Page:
The following editorial was written by a developer who has been testing and making games for five years. The developer asked to be kept anonymous.
Dear consumers and fans of video games,
You don't know me. But you might know some of the games I've helped create. And as I come to a close on another one of the AAA titles I have worked on, I begin to get excited for all of the people that will love our game, and I begin to loathe those who will hate it.
Out of the millions around the globe who will pick up our game and love it, only thousands will flock to the Internet and scream about how much it sucks—how it's broken, how it's buggy, how it stinks so much. Of course, there will always be critics. The world needs them. But I don't think there's ever justification for the personalized negative attacks, the hate speech, and the borderline cruelty to those who worked 12+ hours for days, weeks, months, and, in some cases, years, to get games in the best possible shape.
Granted, feedback is warranted. If we fucked up and our game is broken, you should tell us. I don't ever want to ship a broken product. But stuff like "I hope the idiot people who made this just kill themselves after they kill their family" makes me want to quit my job and move to another industry. Seeing statements like that spread across the Internet—seeing insults hurled at hard-working developers who love the games they work on—just makes me lose hope in people.
I'm not Cliff Bleszinski. I'm not Ken Levine. I'm just a guy who has seen a lot of hatred that is undeserved for a medium that really is just a piece of entertainment. I'm relatively new to the field—I've been working in games for five years—but I have never seen this level of hatred in any other industry. Do thousands of people say they want to kill Tom Cruise if he plays a scene in a way they don't like? They might criticize it, but they don't tell him to go kill himself because they disliked what he did. Honestly, at times this hatred makes me not want to work in games anymore.
I come to work and put in 80 hours some weeks not because I have to, but because I love what I do. There are many out there like me. For some, yes, it is about the money, but I'm a salaried employee. I want my games to do well. I want people to love them.
I'm not Cliff Bleszinski. I'm not Ken Levine. I'm just a guy who has seen a lot of hatred that is undeserved for a medium that really is just a piece of entertainment.
And if someone were to come out and say something horrible, like the type of insults I see on message boards, or on social networks, or in colleagues' email inboxes... It just baffles me that this has become the norm. How is it acceptable? Most gamers have no idea what really goes into software development—or how difficult it is to get hundreds of people coordinated and working together on a project—and it sometimes drives me crazy to see their vitriolic comments.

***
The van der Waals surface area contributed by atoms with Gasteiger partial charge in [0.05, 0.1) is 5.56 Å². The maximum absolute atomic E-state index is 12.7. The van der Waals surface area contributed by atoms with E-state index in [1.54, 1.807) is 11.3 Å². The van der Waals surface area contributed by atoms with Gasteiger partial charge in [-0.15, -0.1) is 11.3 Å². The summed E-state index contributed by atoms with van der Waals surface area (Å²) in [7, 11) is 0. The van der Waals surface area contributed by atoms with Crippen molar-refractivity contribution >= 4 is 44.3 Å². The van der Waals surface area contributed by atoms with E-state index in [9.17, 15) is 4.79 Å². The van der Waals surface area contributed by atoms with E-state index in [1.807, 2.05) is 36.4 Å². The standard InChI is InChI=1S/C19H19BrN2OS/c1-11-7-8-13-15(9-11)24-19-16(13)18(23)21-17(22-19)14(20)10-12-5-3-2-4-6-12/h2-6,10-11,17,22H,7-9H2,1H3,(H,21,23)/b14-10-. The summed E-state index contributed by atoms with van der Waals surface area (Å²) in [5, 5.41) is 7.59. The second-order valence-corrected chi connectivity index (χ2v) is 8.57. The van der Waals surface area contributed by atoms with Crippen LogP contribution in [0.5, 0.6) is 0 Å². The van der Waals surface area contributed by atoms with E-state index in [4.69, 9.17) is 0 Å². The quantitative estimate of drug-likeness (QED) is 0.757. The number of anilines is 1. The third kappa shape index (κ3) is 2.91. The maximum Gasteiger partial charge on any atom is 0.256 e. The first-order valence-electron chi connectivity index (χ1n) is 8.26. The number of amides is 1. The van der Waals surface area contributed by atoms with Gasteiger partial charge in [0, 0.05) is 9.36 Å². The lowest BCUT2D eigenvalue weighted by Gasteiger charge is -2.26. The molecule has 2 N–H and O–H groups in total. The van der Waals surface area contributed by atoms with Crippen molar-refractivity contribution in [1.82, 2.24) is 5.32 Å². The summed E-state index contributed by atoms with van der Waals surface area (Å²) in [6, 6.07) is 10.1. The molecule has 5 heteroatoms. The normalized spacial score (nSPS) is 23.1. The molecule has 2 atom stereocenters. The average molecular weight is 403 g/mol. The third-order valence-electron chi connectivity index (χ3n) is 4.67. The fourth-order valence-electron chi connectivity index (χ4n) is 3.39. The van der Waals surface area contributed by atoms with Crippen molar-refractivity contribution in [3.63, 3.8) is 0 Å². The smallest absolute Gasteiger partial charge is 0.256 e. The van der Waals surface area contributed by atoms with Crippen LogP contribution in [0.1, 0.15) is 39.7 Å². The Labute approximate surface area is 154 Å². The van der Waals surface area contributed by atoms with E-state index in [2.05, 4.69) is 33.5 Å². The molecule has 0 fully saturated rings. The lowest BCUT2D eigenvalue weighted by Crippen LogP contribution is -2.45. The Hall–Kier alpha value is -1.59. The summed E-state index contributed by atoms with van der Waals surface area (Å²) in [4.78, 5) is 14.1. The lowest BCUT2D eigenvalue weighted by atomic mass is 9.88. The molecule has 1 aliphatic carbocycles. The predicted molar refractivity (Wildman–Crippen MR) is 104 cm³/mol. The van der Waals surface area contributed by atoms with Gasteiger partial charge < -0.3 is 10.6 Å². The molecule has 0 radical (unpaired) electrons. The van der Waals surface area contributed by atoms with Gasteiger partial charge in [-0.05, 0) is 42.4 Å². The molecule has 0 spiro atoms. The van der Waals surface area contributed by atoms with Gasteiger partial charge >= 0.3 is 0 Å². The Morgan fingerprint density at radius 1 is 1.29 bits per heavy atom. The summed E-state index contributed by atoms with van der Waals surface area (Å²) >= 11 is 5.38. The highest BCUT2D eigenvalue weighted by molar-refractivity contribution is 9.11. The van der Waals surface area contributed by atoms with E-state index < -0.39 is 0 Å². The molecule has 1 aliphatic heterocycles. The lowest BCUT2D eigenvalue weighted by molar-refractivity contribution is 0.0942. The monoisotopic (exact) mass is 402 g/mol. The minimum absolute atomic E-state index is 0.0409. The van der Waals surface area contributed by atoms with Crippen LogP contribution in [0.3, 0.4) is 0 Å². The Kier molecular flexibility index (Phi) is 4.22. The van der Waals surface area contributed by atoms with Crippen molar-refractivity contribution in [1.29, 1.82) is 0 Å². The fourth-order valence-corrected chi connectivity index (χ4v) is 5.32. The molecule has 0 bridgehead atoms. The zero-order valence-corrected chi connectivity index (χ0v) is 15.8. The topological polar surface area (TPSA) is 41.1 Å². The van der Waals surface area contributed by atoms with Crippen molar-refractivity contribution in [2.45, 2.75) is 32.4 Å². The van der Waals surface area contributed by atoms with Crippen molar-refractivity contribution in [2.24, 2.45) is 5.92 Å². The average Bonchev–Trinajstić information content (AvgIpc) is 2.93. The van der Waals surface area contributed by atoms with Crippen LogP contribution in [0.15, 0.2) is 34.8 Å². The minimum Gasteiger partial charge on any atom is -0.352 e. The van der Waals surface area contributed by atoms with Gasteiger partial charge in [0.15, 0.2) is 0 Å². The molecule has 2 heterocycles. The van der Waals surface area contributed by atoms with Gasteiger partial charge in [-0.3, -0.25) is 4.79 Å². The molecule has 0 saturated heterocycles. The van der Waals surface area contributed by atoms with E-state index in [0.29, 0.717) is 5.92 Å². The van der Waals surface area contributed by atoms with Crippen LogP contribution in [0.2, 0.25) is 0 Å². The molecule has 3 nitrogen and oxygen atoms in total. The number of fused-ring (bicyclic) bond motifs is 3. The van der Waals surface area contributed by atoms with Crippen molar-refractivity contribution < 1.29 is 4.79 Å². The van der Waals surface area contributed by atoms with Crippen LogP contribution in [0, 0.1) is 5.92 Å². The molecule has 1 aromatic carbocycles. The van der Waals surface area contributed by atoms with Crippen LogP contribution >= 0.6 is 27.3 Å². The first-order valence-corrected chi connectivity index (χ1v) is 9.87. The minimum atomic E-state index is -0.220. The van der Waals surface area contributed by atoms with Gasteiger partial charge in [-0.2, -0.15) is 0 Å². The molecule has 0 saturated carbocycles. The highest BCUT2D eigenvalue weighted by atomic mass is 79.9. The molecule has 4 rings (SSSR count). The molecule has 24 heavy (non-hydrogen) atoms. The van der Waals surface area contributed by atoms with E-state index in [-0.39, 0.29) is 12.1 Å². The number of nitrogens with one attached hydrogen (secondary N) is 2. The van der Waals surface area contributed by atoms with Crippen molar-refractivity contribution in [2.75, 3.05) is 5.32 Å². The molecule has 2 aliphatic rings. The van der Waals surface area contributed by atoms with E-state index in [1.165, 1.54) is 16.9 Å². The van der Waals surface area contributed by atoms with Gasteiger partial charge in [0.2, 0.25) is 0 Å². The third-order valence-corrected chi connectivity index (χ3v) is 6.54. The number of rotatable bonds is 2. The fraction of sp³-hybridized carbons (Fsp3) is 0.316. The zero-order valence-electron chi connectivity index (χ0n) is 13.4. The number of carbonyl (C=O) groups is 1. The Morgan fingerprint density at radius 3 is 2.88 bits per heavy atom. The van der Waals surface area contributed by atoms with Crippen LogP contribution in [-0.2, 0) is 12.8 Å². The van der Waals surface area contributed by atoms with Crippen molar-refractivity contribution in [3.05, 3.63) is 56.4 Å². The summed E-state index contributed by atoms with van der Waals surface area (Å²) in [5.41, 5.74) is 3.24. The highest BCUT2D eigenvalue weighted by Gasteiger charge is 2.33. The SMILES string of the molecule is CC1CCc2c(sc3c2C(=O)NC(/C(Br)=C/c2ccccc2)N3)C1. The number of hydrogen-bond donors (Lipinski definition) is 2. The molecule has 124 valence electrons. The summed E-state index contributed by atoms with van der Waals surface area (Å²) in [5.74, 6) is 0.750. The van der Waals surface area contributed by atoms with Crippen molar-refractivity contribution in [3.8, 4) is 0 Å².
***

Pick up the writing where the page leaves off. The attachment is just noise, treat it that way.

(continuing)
It's not that I want anyone to censor themselves. I just want more people to think about what it is that they're saying, and maybe think twice about degrading the people who put their time and energy into making games—even when those games don't turn out so great.
Let us not ever forget that games are made by people who love them. I eat, sleep, and breathe video games, and they will always be a part of my life.
It's important to remember that not every game is on the same playing field. Game developers that are not owned by first-party publishers like Sony and Microsoft tend to have fewer resources and smaller wallets, yet they are often asked to create games on par with the bigger guys, whose budgets tower over their competitors'. During the half-decade I've worked in gaming, I have had the opportunity to work for a publisher, a first-party developer, and an independent developer. In those five short years I have seen people turn their passion into products both good and bad, and what we've done together has been truly amazing.
Let us not ever forget that games are made by people who love them.
Game developers don't just sit in front of their computers drawing doodles and typing out code—we create fun out of thin air. We take hundreds of hours of discussions, refinements, and debates, and we make them appear on screen. Game developers make art.
So before you send death threats to people, or give out zeroes on Metacritic, or write unnecessarily mean things about games you've spent just a few hours on, remember that what you're playing is the culmination of years of someone's life. Usually it's not just one life, but tens, or hundreds, or even thousands of people who wake up every day at the crack of dawn thinking about the experiences they're going to create.
The video game industry is dominated by introverts—creative, passionate people who might struggle with depression due to the nature of their jobs, the long hours, the harsh criticism, and the harsher fans. One comment that seems insignificant to you might cut a developer's mind like a razor blade.
So if we the developers give you the fans a broken product, let us know. If our game has issues, talk about them. But please be respectful. Be kind to the people who help make and produce the games that you love—and especially to the people who make the games you don't love. Nobody deserves to be treated like less than a human being.
Remember that your words—yes, your words—have an impact on the people who make video games. No matter who you are. Yours might be the one Internet comment that changes a developer's life.
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